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Connecting Applet to an Access Database

 
Sumit Mhatre
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I am a beginner in Java. I'm creating a web based application. I've created an applet. I want to connect it to my Access database using pure jdbc drivers. I'How do I do this ? Any suggestion / code in detail plz...
[ July 28, 2005: Message edited by: Sumit Mhatre ]
 
Ulf Dittmer
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Applets can only connect to the server they were served from, so that's where your database must live (unless the applet is signed, in which case it can connect to any host).
The web/DB server must be configured so that the DB port is open to the outside world (unless you're planning on tunnelling the DB traffic through a servlet on port 80 somehow).
An applet being a web app, it can potentially be run by many people simultaneously - not something Access is good at, especially if you'll be using the JDBC/ODBC bridge as driver. But you mention a pure JDBC driver, so that's probably not an issue. But Access itself is not good at concurrent use.
Those are the points that come to mind off the top of my head. For starters, it's probably easier to write an application to do that, and then convert that to an applet later, once all the DB stuff works.
[ July 27, 2005: Message edited by: Ulf Dittmer ]
 
Dale Seng
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I agree with Ulf, but would add that one technique would be to use RMI. You can go back to your same host (unsigned), or to a different host (signed). But you do have concurrency issues; everyone uses the same remote object.
 
amit taneja
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Originally posted by Dale Seng:
I agree with Ulf, but would add that one technique would be to use RMI. You can go back to your same host (unsigned), or to a different host (signed). But you do have concurrency issues; everyone uses the same remote object.


so what are u saying ..we can't make concurrent connection when using rmi ?
pls tell me what is signed/unsigned host ?
 
Ulf Dittmer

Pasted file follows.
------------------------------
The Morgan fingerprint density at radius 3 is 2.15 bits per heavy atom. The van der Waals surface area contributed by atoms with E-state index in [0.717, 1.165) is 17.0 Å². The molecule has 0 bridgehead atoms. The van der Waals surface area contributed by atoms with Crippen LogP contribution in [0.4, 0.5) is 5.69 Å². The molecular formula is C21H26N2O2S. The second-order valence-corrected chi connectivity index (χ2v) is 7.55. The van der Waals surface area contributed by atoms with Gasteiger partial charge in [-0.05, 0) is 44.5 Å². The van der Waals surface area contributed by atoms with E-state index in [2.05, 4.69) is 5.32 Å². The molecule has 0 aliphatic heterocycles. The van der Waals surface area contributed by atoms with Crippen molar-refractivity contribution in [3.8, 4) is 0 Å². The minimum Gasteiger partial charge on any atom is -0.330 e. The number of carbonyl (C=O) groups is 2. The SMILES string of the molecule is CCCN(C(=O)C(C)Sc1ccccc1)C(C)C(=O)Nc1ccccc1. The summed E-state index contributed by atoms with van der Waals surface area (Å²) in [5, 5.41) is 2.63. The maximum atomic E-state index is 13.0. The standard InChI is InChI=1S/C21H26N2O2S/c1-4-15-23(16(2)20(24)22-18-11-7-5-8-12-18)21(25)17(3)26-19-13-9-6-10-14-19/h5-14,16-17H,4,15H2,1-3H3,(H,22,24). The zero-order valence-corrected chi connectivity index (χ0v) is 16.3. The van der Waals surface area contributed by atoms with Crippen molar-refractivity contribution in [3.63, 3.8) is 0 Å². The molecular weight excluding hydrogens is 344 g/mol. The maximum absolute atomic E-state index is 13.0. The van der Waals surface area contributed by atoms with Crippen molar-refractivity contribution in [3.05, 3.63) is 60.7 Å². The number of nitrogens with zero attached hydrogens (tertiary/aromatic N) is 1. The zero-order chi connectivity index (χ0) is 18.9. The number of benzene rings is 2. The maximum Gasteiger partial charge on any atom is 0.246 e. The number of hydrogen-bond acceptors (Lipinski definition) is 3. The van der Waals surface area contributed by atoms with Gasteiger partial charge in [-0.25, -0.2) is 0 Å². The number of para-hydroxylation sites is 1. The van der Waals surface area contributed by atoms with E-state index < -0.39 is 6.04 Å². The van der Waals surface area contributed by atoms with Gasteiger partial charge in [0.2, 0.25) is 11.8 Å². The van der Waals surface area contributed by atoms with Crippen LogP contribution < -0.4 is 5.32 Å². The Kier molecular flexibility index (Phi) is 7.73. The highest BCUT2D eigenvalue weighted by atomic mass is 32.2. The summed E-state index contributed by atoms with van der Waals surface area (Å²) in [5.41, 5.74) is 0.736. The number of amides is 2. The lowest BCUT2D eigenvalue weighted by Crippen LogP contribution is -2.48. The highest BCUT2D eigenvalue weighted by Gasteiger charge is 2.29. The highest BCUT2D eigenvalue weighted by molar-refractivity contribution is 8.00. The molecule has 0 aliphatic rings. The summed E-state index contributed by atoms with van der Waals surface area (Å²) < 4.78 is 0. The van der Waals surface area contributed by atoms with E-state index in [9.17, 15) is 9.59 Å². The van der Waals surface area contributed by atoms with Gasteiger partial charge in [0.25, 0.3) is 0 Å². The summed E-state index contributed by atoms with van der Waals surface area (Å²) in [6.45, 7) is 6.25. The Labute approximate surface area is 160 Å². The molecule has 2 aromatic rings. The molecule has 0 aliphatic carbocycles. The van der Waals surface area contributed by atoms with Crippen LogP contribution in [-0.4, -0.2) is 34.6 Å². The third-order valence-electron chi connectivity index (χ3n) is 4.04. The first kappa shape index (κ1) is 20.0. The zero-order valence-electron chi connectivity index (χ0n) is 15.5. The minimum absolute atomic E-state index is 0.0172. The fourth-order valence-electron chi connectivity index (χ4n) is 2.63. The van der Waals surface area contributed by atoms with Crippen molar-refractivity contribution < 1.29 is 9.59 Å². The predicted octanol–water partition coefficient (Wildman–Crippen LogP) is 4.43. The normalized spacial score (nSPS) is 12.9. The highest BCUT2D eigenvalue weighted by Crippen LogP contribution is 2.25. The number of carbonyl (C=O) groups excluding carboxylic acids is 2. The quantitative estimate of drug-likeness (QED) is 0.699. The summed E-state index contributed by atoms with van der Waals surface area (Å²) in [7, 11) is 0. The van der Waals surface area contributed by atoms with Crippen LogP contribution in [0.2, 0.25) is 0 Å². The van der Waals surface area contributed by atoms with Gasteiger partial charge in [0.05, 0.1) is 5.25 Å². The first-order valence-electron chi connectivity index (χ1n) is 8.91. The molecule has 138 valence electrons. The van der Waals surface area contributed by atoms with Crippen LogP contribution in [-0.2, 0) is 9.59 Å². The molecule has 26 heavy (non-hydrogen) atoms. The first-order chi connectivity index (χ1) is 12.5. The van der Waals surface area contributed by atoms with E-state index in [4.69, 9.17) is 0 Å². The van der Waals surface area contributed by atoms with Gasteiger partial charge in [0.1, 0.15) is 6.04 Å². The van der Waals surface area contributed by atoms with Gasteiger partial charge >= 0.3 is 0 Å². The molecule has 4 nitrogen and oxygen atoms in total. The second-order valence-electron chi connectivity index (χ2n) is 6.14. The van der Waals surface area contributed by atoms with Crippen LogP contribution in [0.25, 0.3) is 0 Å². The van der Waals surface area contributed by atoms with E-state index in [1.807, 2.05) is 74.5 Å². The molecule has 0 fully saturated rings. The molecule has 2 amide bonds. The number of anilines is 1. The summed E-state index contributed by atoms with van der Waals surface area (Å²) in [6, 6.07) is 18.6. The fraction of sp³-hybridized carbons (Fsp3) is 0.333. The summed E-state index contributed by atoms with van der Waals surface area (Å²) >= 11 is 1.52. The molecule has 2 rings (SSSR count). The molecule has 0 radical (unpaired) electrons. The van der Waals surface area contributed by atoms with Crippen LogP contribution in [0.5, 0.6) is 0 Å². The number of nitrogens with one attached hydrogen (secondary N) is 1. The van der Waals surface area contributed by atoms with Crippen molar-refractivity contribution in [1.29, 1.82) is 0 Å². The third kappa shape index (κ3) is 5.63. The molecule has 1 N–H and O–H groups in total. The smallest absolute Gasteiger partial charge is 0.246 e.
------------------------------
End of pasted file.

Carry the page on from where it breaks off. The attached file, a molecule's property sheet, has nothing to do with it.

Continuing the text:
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pls tell me what is signed/unsigned host ?


It's not the host that is signed, it's the applet. Signed means a digital certificate has been applied to the applet code which ascertains that the applet code has not been tampered with. It also tells you who originally wrote the applet; you can then coose to trust that persons code or not. (I'm simplifying tremendously here for the sake of brevity).
An unsigned applet operates within a "sandbox" in the browser, where a number of operations are not allowed, such as file I/O and network connections to a host different than the one where the applet was served from. That's why, if an unsigned applet wants to make a DB connection, the DB needs to be on the same machine as the web server.
 
Tim Holloway
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In addition to basic network restrictions, JDBC itself has sandbox limitations for applets, so only a signed applet will work.

In general, if you thing you need a signed applet, it's an indication that you're trying to do things the Wrong Way.

What you are doing is attempting to create a 2-tier application. That's not a good idea for many reasons, the most infamous of which was exemplified by the SQL Slammer worm. While it's a lot more work to build a 3-tier app, you insulate your DBMS from external attackers by doing so.

Also, note that neither MS Access nor MS FoxPro are designed to work in a multi-user concurrent access environment and can easily become hopelessly corrupted if the attempt is made. For a web app, you're better off using SQL server, Oracle, DB2, MySQL, PostgreSQL or any of a host of other multi-user DBMS's that have good JDBC support.

Also, the correct English spellings are "please" and "you".
[ August 11, 2005: Message edited by: Tim Holloway ]
 
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